Faced with the task of replacing Common Core academic standards, Oklahoma should halt end-of-instruction exams and give education officials time to develop new ways to measure students’ performance, Rep. Todd Thomsen said Wednesday.
Thomsen said Common Core was not implemented properly, resulting in a political and educational quagmire. He said he hoped the Oklahoma Supreme Court’s ruling upholding efforts to repeal Common Core would help lawmakers find a solution to the problem.
“The simple solution to all of this would be to put a hold on our high-stakes testing for a couple of years, give the new state superintendent a chance to get in and start a process of developing new standards,” the Ada Republican said Wednesday.
Thomsen said state officials should pause and take a deep breath instead of rushing to develop new standards.
Repealing Common Core
Opponents of Common Core won a major victory this week, when the state’s highest court upheld a bill repealing the standards. In an 8-1 ruling, the court said that House Bill 3399 did not violate constitutional provisions dealing with education and separation of powers.
Common Core is a set of national standards in math and English for students in kindergarten through 12th grade. The standards, which were sponsored by the National Governors Association and the Council of Chief State School officers, were designed to ensure that all students graduate from high school with the tools they need to succeed.
Even though the states led the way on Common Core, critics attacked the standards as a symbol of federal intrusion into state affairs. Those complaints prompted Oklahoma and several other states to abandon Common Core in favor of homegrown standards.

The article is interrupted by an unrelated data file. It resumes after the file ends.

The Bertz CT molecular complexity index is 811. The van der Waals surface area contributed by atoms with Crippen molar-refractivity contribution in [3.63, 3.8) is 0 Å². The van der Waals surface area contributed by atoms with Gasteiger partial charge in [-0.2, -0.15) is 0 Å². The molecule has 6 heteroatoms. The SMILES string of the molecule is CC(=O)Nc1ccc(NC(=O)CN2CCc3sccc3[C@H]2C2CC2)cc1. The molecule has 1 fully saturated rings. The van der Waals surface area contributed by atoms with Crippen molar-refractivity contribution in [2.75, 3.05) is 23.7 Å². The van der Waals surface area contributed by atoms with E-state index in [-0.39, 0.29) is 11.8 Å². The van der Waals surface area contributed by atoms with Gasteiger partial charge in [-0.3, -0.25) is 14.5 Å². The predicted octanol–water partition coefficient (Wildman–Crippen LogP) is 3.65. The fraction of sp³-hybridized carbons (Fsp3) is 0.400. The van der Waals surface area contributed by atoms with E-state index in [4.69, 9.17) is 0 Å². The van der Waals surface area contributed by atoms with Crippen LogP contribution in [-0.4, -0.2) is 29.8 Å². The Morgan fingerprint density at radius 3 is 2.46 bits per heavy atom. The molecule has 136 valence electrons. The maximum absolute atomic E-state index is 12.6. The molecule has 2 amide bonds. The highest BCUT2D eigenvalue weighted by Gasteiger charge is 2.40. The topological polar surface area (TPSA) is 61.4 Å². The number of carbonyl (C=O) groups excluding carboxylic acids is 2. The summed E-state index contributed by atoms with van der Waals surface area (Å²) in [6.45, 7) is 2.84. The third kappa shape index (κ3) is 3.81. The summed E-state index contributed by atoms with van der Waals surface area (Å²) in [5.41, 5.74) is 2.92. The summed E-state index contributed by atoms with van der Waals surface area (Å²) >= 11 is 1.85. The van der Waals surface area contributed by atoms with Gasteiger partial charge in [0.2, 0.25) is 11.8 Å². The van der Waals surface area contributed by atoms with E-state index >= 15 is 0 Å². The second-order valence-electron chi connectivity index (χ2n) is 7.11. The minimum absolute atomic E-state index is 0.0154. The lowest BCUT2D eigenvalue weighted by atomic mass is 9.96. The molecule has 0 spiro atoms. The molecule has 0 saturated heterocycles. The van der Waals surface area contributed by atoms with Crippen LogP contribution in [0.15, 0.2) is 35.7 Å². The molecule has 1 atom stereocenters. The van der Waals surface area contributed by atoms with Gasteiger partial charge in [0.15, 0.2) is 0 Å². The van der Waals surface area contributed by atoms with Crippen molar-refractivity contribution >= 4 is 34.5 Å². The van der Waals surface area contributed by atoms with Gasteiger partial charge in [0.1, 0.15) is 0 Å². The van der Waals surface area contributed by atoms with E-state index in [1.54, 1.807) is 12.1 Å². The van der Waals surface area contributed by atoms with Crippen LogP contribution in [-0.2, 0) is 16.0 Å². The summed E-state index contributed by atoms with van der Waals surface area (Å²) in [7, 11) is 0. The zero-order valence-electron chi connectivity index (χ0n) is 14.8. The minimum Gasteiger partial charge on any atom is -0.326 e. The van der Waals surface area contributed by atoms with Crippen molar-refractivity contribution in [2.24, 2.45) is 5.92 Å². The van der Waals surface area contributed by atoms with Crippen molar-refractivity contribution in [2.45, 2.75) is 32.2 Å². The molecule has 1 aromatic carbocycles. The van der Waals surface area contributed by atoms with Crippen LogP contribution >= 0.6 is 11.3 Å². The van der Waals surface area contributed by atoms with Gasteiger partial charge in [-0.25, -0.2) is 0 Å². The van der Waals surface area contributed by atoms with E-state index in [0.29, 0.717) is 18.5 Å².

House Bill 3399 repealed Common Core in Oklahoma and directed schools to revert to an earlier set of standards for English and math starting in August. In the meantime, the state Board of Education will work with other agencies on drawing up a new set of standards.
The state has until Aug. 1, 2016, to develop the new standards, which must be designed to prepare high school students for college or careers. The law says that the standards are subject to legislative review and cannot be implemented until the review is finished.
HB 3399 prompted a lawsuit from five school teachers, three parents of public school students and four members of the state Board of Education. The plaintiffs claimed that HB 3399 was unconstitutional because it expanded the Legislature’s control over public education. The bill authorizes the Board of Education to draw up a new set of academic standards, which cannot be implemented without lawmakers’ approval.
The bill also gives the Legislature the power to approve the standards, reject them or recommend any changes. The board is required to incorporate those changes into the final version of the standards.
“Thus, section 4 (of HB 3399) places the Legislature in total control of the subject matter standards for Oklahoma classrooms initially drafted by the Board,” the plaintiffs said in the lawsuit.
The plaintiffs also claimed that HB 3399 violated the separation-of-powers rule because it authorized the Legislature to propose revisions to the standards.